City Trees

Fig Trees in Town

Fig fruit
Image by Couleur from Pixabay

We might not all recognize them, and we might not recognize all of them but fig trees are among the native flora that have come to settle in cities with us.

Some are intentionally planted in urban areas, while others continue to appear spontaneously, self-sowing, even in the less than ideal habitat that is the city landscape.

Fig plants belong to the genus Ficus and there are over 700 species of fig species spread throughout the tropical and subtropical regions of the world. Throughout Peninsular Malaysia alone, there are around a hundred Ficus species native to the peninsula.

fig plant aerial roots

This large group of flowering plants has a diverse growth pattern and, depending on species, can be

  • large trees,
  • shrubs,
  • climbers or
  • epiphytes (plants which live on the surface of other plants for support)

In the wild, these plants are important sources of food and shelter for wildlife. In some natural ecosystems, they are so important that they are described as keystone species.

Keystone species are organisms in a community that have a great influence on other members, regardless of their actual size or number. Although all organisms will have a role to play in a given habitat, the presence of keystone species can be critical to the welfare of the other organisms.

But what role can these plants play in cities?

The Ficus species that survive in cities tend to be those that come from relatively dry and exposed natural habitats like the edges of forests. Or they are the kinds that are capable of sprouting (from seeds dropped by animals) from crevices, to cling to and grow on vertical surfaces like stone walls.

While not all species of native figs can tolerate city conditions, those that do, share the features that make these groups of plants valuable in the wild. They produce fruits that a large variety of urban wildlife, including squirrels, shrews, primates, bats, and fruit-eating birds, find palatable.

The dense crowns and surface roots of fig trees on the other hand, are of value to urban residents where they can offer shade and stabilize and enrich soil cover. Fallen leaf litter decompose and return nutrients to soil and the spreading, surface roots of the trees help prevent soil erosion by improving the soil structure.

weeping fig tree, Ficus benjamina
Weeping Fig (Ficus benjamina)
Photo by Craig Franklin (CC BY-SA 3.0)

Fig trees will also do what trees do so well—provide spaces (holes, branches) for animals to build shelter and nests. In return, animals spread the seeds from fig fruits far and wide.

But there is one animal, an insect, with which figs have a somewhat unique relationship. One which determines how it flowers and fruits, thereby helping make it the important food source that it is.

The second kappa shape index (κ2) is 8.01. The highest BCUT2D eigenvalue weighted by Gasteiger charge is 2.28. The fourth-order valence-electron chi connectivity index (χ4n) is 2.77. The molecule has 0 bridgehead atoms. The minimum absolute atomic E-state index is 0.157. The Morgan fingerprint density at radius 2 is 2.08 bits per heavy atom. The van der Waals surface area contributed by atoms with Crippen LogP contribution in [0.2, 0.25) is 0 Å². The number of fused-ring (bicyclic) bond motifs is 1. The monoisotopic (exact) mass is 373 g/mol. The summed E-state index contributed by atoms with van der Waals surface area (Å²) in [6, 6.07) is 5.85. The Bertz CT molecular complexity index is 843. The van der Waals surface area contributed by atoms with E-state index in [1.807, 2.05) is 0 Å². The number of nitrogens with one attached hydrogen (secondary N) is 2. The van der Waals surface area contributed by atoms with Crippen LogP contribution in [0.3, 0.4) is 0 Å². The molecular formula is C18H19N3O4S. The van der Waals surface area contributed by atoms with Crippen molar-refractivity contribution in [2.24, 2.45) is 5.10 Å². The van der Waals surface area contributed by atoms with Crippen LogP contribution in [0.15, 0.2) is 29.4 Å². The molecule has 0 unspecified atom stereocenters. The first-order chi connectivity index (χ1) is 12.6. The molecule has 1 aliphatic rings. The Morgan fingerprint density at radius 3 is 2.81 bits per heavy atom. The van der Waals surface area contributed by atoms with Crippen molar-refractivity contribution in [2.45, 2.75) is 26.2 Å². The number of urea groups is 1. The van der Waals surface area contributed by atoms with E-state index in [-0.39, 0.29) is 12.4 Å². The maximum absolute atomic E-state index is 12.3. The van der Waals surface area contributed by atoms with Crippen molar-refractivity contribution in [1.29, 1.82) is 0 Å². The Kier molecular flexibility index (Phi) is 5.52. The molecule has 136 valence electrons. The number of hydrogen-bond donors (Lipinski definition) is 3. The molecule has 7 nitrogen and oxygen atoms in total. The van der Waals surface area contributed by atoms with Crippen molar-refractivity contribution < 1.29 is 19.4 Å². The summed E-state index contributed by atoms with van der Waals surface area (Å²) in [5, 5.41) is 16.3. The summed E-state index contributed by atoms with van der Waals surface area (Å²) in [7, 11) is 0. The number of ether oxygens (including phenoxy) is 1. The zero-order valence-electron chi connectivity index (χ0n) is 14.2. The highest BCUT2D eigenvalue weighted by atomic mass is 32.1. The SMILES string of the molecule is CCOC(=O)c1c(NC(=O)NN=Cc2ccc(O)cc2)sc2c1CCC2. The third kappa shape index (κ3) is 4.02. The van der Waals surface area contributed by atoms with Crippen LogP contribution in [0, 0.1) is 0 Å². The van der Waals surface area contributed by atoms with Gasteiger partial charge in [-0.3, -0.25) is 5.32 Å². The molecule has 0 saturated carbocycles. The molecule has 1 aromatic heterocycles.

The very old tale of the fig and the wasp

For each fig species, there is a single wasp species capable of transferring the flowers’ pollen to allow the plant to reproduce. The wasp species in turn relies solely on that fig flower to complete its life cycle (to live in and lay its eggs). One would not survive without the other.

As important as these two groups of plants and insects are to each other, their interdependent relationship affects other life forms as well.

fig wasp species, female
Fig wasp species (female)
Photo by Robertawasp (CC BY-SA 3.0)

The reason that fig plants are considered keystone species is tied to this relationship with wasps. In order for there to be enough chances for the short-lived wasps to find flowers or fruits to live in, individual plants produce flowers and fruits at different times throughout a year.

This means that there is almost always a fruiting fig tree. Even when other plants in some forest communities fail to produce fruit or are not in season, fruit eating mammals and birds would be able to find a supply of food at a fig plant.

Nature in cities

The fig tree is a good example of a tree that is traditionally popular, capable of withstanding urban conditions and has ecological significance (for both humans and wildlife).

There are many factors that dictate what trees can be planted without disrupting roads and spaces for pedestrians, residents and drivers. Nevertheless, the urban habitat consists of such a variety of land types and structures that, by understanding the ecology of wildlife, cities may very well be able to meet both practical and ecological concerns.


Lok, A. F. S. L., W.F. Ang, B.Y.Q. Ng, T.M. Leong, C.K. Yeo & H.T.W. Tan (2013). Native fig species as a keystone resource for the Singapore urban environment. Singapore: Raffles Museum of Biodiversity Research.

Shanahan, M., So, S., Compton, S. G., & Corlett, R. (2001). Fig-eating by vertebrate frugivores: a global review. Biological Reviews76(4), 529-572.

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City Trees

The City Tree

Most days, a city tree is just a tree. It stands there, out of the way, but close enough if you need a shaded parking or walk. Other days, a tree will make one pause and wonder.

Cities all over the world remember to add trees to their streets and build parks from scratch to bring some nature closer to citizens. Parks and city gardens will have collections of beautiful trees which, much like a city’s inhabitants, are brought together from near and far.

Tall, elegant palm trees along the side of roads, or trees with spreading crowns so people can walk beneath; flowering trees that add hints of color, and trees with round crowns to soften the city landscape.

How do we choose which trees move to the city with us?